Famous Breads From Around the World

Much has been said about bread and how it’s bad for your health. Despite this, one thing is for sure, people all around the world absolutely love it. What’s bread like in different countries? Let’s take a trip around the world and find out what different kinds of bread we can find.

Pogača – Serbia

Pogaca from Serbia
You won’t normally find this kind of pogača in the store.

In the Balkans, people love bread and pastry. You can find classic bread (hleb) but also pogača. It’s round wheat bread that usually isn’t cut. People simply tear off pieces of it during a meal. During the Orthodox Christian celebration of Slava, pogača is decorated, as shown in the picture above. If this isn’t enough for you, Serbia also offers proja, a pastry made of corn flour, or lepinja, also a kind of round wheat pastry that can be filled with ćevapi or other Balkan grilled meat.

Naan – India

Naan from India
Naan goes well with other Indian food.

Naan is a kind of flatbread that is traditionally baked in a clay oven, made of flour, yeast, and yogurt. It’s usually served warm with ghee butter as a side dish that accompanies other Indian food. If you’re planning a trip to India, you can look forward to a large selection of bread and flatbread, such as chapati also known as roti – simple flatbread made of flour, water, and salt. Paratha is similar to roti, usually filled with potatoes or spices.

Obi Non – Uzbekistan

Obi non from Uzbekistan
You can try obi non in both Uzbekistan and Afghanistan.

Obi non is a bread similar to naan. You can find it in Uzbekistan, Tajikistan, and Afghanistan. It’s also known under the Russian name of lepyoshka. It’s baked in a clay oven and made of flour, yeast, milk, water, and salt.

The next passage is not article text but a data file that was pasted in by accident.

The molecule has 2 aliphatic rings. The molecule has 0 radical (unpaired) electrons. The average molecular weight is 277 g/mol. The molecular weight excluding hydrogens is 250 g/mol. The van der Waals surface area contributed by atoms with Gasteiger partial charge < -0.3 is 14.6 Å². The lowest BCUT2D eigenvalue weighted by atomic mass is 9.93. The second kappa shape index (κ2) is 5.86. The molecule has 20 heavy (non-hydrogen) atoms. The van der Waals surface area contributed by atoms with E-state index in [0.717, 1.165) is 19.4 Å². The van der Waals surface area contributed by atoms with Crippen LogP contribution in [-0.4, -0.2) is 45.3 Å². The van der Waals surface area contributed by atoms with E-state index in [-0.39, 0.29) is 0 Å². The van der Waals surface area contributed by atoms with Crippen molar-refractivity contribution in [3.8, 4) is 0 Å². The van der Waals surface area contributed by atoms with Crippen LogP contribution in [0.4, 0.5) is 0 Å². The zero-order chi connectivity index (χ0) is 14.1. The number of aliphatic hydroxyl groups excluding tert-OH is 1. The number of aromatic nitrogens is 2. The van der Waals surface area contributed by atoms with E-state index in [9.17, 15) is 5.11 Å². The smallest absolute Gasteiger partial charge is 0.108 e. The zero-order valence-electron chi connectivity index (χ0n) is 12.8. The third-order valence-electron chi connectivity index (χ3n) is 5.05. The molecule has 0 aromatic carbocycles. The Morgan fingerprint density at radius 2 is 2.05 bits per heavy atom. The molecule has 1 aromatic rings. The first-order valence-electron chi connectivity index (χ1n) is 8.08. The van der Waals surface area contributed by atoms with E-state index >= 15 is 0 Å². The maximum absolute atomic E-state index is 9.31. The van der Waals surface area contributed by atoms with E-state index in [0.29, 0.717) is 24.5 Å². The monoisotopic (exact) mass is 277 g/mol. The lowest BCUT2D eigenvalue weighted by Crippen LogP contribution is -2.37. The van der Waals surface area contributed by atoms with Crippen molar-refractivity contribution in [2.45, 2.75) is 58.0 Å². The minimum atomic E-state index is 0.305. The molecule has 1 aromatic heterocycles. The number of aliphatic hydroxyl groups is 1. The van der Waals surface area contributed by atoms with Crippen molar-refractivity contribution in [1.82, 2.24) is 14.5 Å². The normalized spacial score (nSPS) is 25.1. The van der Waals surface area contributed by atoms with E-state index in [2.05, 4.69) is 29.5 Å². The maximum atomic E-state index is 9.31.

Lavash – Armenia

Lavash from Armenia
Lavash is officially a part of the UNESCO Intangible Cultural Heritage.

Lavash is a traditional Armenian flatbread, made of flour, water, and salt, baked in a clay oven. It is inscribed in the UNESCO Representative List of the Intangible Cultural Heritage of Humanity and loved by people all over Caucasus. Lavash is also served in Azerbaijan, Iran, and Turkey.

Injera – Ethiopia

Injera from Ethiopia
In Ethiopia, food is served on a flatbread called injera.

Injera is the national dish of Ethiopia and Eritrea. It has a spongy consistency and it’s made of flour and water. It’s left to ferment for a few days and then baked into a big pancake. It has a mildly sour taste and Ethiopian food is usually served on it. It’s originally made of flour made from teff, an important Ethiopian foodgrain, but it can also be made using rice, corn, and wheat flour.

Arepa – Colombia

Arepa from Columbia
Arepa can be filled or eaten by itself.

Arepa is a bread typically found in Venezuela and Colombia. It’s made of special corn flour, water, and a small pinch of salt. Arepa can be baked, fried, grilled, and even steamed! In some regions, it’s filled with meat, tomatoes, eggs, cheese or vegetables. In Colombia, people celebrate the Colombian Arepa Festival.

Damper – Australia

Damper from Australia
Australian damper bread is cooked over hot coals.

This bread from the Australian bush is traditionally baked over hot coals but you can also make it in the oven. All you need is wheat flour, water, a pinch of salt and you can also use baking soda. Damper bread is usually eaten together with cooked or dried meat.

Foccacia – Italy

Focaccia from Italy
Focaccia is usually eaten with herbs or vegetables.

Pastry rules Italy. If you travel to Italy, pizza and pasta is a must, but you shouldn’t miss a chance to try focaccia as well. Its consistency is similar to pizza dough. It’s made of flour, oil, water, salt, and yeast. It may be seasoned with olive oil or herbs and served together with onion, tomatoes or olives.

Have you tried a bread that’s not on our list? Let us know in the comments below!

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